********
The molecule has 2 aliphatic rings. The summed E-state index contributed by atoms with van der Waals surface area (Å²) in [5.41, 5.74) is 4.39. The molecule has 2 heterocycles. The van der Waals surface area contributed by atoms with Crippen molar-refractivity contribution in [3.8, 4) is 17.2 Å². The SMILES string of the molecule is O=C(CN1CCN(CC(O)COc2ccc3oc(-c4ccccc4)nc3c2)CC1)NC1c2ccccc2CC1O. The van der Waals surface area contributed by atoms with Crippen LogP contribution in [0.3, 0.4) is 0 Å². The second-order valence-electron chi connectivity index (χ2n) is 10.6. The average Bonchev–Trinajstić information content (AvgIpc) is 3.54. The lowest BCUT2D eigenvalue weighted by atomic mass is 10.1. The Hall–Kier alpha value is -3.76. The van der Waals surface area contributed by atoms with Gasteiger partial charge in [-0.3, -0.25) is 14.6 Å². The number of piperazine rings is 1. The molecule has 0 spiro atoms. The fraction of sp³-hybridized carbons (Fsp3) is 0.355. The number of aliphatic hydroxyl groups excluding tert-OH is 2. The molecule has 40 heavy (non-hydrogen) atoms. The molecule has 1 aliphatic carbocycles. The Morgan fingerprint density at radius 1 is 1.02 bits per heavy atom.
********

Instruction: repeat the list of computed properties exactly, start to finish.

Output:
The molecule has 2 aliphatic rings. The summed E-state index contributed by atoms with van der Waals surface area (Å²) in [5.41, 5.74) is 4.39. The molecule has 2 heterocycles. The van der Waals surface area contributed by atoms with Crippen molar-refractivity contribution in [3.8, 4) is 17.2 Å². The SMILES string of the molecule is O=C(CN1CCN(CC(O)COc2ccc3oc(-c4ccccc4)nc3c2)CC1)NC1c2ccccc2CC1O. The van der Waals surface area contributed by atoms with Crippen LogP contribution in [0.3, 0.4) is 0 Å². The second-order valence-electron chi connectivity index (χ2n) is 10.6. The average Bonchev–Trinajstić information content (AvgIpc) is 3.54. The lowest BCUT2D eigenvalue weighted by atomic mass is 10.1. The Hall–Kier alpha value is -3.76. The van der Waals surface area contributed by atoms with Gasteiger partial charge in [-0.3, -0.25) is 14.6 Å². The number of piperazine rings is 1. The molecule has 0 spiro atoms. The fraction of sp³-hybridized carbons (Fsp3) is 0.355. The number of aliphatic hydroxyl groups excluding tert-OH is 2. The molecule has 40 heavy (non-hydrogen) atoms. The molecule has 1 aliphatic carbocycles. The Morgan fingerprint density at radius 1 is 1.02 bits per heavy atom.